QUT ePrints

Cardiovascular and splenic responses to exercise in humans

Stewart, Ian B., Warburton, Darren E.R., Hodges, Alastair N.H., & McKenzie, Donald C. (2003) Cardiovascular and splenic responses to exercise in humans. Journal of Applied Physiology, 94(4), pp. 1619-1626.

[img] PDF (157kB)
Administrators only

View at publisher (open access)

Abstract

To investigate splenic erythrocyte volume after exerciseand the effect on hematocrit- and hemoglobin-basedplasma volume equations, nine men cycled at an intensity of60% maximal O2 uptake for 5-, 10-, or 15-min duration,followed by an incremental ride to exhaustion. The reductionin spleen volume, calculated using 99mTc-labeled erythrocytes,was not significantly different among the three submaximalrides (5 min 28%, 10 min 30%, 15 min 36%;P 0.26). The incremental ride to exhaustion resulted in a56% reduction in spleen volume, which recovered to baselinelevels within 20 min. Plasma catecholamines were inverselyrelated to spleen volume after exercise (r 0.70–0.84; P 0.0001). There were no differences in red cell or total blood volume pre- to postexercise; however, a significant reduction in plasma volume was observed (18.9%; P 0.01). There was no difference between the iodinated albumin and the hematocritand hemoglobin methods of assessing plasma volume changes. These results suggest that the spleen regulates its volume in response to an intensity-dependent signal, andplasma catecholamines appear partially responsible. Splenic release of erythrocytes has no effect on indirect measures of plasma volume.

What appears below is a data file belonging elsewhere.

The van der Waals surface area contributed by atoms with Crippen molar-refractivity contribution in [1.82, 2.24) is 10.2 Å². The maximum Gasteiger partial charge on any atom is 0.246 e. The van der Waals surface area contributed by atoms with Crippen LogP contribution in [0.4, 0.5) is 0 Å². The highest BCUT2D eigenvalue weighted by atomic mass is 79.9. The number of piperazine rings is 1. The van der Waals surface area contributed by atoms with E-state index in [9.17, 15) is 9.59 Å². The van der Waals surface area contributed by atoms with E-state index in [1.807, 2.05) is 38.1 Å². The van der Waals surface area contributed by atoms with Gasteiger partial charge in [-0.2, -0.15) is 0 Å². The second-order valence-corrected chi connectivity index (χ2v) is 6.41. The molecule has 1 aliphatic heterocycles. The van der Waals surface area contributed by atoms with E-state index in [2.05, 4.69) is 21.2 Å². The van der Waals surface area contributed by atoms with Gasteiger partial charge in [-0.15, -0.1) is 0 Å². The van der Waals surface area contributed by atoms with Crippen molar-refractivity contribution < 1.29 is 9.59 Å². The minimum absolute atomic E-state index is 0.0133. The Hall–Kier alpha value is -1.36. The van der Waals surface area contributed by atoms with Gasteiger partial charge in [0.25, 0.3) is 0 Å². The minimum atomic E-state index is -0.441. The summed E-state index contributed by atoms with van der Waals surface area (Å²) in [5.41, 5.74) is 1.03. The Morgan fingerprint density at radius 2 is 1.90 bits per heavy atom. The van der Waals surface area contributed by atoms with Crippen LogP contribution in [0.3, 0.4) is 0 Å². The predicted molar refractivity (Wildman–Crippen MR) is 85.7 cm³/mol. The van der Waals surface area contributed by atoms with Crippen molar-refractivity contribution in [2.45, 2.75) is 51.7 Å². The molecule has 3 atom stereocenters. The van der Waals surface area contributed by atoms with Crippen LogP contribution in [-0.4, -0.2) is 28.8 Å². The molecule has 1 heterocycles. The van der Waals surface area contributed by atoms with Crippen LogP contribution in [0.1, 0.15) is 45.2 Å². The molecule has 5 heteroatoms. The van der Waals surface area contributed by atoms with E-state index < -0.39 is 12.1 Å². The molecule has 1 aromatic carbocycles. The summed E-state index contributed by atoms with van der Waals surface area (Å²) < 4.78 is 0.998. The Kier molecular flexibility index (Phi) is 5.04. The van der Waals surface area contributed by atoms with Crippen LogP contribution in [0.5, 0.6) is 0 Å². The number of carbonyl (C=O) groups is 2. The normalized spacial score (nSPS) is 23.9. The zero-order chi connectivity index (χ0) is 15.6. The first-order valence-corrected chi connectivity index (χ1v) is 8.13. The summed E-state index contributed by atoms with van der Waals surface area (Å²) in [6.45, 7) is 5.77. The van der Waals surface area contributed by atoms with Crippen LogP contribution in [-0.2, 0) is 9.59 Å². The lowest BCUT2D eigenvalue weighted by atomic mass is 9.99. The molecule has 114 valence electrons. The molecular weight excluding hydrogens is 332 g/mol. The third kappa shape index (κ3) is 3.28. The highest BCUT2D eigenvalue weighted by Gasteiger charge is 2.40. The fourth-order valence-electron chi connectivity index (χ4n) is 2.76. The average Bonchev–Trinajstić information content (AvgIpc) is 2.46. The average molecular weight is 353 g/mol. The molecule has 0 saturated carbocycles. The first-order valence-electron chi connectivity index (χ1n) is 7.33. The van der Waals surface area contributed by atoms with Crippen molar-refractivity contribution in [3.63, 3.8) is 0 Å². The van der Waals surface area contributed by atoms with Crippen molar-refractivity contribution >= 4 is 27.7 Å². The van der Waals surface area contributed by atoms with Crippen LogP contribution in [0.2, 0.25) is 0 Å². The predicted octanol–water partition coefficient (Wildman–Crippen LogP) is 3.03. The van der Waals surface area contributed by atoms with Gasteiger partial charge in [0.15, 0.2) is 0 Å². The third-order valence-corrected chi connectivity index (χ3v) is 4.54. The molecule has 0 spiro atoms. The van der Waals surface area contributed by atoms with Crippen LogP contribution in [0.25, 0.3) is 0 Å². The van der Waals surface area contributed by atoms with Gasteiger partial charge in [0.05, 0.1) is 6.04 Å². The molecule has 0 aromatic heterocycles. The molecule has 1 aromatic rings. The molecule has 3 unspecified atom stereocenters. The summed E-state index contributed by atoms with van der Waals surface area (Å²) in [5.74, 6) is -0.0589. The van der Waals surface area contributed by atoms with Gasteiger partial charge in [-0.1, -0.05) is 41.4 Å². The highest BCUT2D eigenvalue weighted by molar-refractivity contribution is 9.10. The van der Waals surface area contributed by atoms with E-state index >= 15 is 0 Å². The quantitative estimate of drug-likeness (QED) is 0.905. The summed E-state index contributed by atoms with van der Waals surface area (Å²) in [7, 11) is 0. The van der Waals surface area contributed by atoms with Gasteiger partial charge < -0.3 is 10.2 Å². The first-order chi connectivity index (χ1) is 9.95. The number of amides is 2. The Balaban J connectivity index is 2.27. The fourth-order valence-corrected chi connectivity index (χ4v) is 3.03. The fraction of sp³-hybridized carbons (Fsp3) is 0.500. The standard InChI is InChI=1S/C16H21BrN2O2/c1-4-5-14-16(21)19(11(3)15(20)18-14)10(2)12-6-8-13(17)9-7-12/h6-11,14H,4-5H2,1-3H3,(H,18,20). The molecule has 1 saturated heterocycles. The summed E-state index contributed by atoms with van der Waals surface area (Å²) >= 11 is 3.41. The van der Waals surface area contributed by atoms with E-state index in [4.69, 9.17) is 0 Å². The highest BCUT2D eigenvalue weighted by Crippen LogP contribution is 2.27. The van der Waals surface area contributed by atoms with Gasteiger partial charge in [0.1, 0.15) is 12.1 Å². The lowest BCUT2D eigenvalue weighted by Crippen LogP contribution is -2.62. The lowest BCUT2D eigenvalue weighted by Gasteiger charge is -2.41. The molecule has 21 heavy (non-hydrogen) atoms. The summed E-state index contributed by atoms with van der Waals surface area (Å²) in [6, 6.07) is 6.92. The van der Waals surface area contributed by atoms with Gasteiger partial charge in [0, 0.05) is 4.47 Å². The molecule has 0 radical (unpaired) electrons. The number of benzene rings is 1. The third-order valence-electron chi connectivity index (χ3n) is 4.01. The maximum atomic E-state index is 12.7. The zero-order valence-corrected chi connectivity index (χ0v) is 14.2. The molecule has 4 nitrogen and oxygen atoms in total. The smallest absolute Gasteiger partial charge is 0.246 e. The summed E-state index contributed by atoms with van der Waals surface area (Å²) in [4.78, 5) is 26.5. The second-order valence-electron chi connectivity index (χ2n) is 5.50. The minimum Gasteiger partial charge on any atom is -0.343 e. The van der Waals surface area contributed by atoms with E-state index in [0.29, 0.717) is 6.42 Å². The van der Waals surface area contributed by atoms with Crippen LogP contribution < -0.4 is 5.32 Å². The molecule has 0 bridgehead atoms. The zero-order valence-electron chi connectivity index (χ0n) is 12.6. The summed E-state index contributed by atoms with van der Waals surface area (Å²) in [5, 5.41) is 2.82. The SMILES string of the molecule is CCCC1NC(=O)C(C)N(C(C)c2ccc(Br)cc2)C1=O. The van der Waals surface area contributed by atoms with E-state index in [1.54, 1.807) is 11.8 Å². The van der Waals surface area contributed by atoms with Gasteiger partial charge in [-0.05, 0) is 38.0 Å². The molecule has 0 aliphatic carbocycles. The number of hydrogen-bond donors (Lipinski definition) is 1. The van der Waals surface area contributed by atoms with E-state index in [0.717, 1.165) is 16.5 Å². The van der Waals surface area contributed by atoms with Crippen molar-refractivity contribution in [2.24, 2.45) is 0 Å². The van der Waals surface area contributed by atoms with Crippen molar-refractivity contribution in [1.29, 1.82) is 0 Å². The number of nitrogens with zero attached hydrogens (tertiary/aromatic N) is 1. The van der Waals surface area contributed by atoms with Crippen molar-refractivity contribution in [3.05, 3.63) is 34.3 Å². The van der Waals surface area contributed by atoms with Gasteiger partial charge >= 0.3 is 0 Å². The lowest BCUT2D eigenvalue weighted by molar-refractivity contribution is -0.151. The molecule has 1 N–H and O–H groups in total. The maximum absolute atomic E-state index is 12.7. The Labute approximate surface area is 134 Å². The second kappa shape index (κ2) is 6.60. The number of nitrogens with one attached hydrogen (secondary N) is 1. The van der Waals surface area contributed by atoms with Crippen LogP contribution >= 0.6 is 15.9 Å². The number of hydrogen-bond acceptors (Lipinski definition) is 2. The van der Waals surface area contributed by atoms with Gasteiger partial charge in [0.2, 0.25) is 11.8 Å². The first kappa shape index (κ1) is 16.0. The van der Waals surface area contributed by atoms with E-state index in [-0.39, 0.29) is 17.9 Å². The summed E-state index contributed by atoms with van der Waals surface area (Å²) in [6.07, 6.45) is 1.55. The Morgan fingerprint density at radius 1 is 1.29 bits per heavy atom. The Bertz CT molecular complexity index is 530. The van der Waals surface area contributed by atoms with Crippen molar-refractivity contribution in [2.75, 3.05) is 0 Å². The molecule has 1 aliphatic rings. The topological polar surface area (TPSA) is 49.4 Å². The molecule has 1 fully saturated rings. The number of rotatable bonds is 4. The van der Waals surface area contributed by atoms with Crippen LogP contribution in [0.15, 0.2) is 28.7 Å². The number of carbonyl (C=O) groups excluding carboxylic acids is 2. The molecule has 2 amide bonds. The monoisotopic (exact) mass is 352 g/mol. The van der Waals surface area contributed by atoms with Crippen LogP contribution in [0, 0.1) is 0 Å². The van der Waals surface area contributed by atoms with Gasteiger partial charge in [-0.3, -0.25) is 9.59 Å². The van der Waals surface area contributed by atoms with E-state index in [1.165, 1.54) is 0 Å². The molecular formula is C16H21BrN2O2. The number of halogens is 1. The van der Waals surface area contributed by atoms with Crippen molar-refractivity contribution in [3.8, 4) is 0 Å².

Impact and interest:

34 citations in Scopus
Search Google Scholar™
31 citations in Web of Science®

Citation counts are sourced monthly from Scopus and Web of Science® citation databases.

These databases contain citations from different subsets of available publications and different time periods and thus the citation count from each is usually different. Some works are not in either database and no count is displayed. Scopus includes citations from articles published in 1996 onwards, and Web of Science® generally from 1980 onwards.

Citations counts from the Google Scholar™ indexing service can be viewed at the linked Google Scholar™ search.

ID Code: 1604
Item Type: Journal Article
Additional Information: Articles free to read on journal website after 12 months
Additional URLs:
Keywords: spleen, plasma volume, hematocrit, hemoglobin, plasma catecholamines
DOI: 10.1152/japplphysiol.00040.2002
ISSN: 1522-1601, 8750-7587
Subjects: Australian and New Zealand Standard Research Classification > MEDICAL AND HEALTH SCIENCES (110000) > HUMAN MOVEMENT AND SPORTS SCIENCE (110600) > Exercise Physiology (110602)
Divisions: Current > QUT Faculties and Divisions > Faculty of Health
Current > Institutes > Institute of Health and Biomedical Innovation
Copyright Owner: Copyright 2003 American Physiological Society
Deposited On: 16 Jun 2005
Last Modified: 03 Feb 2015 03:16

Export: EndNote | Dublin Core | BibTeX

Repository Staff Only: item control page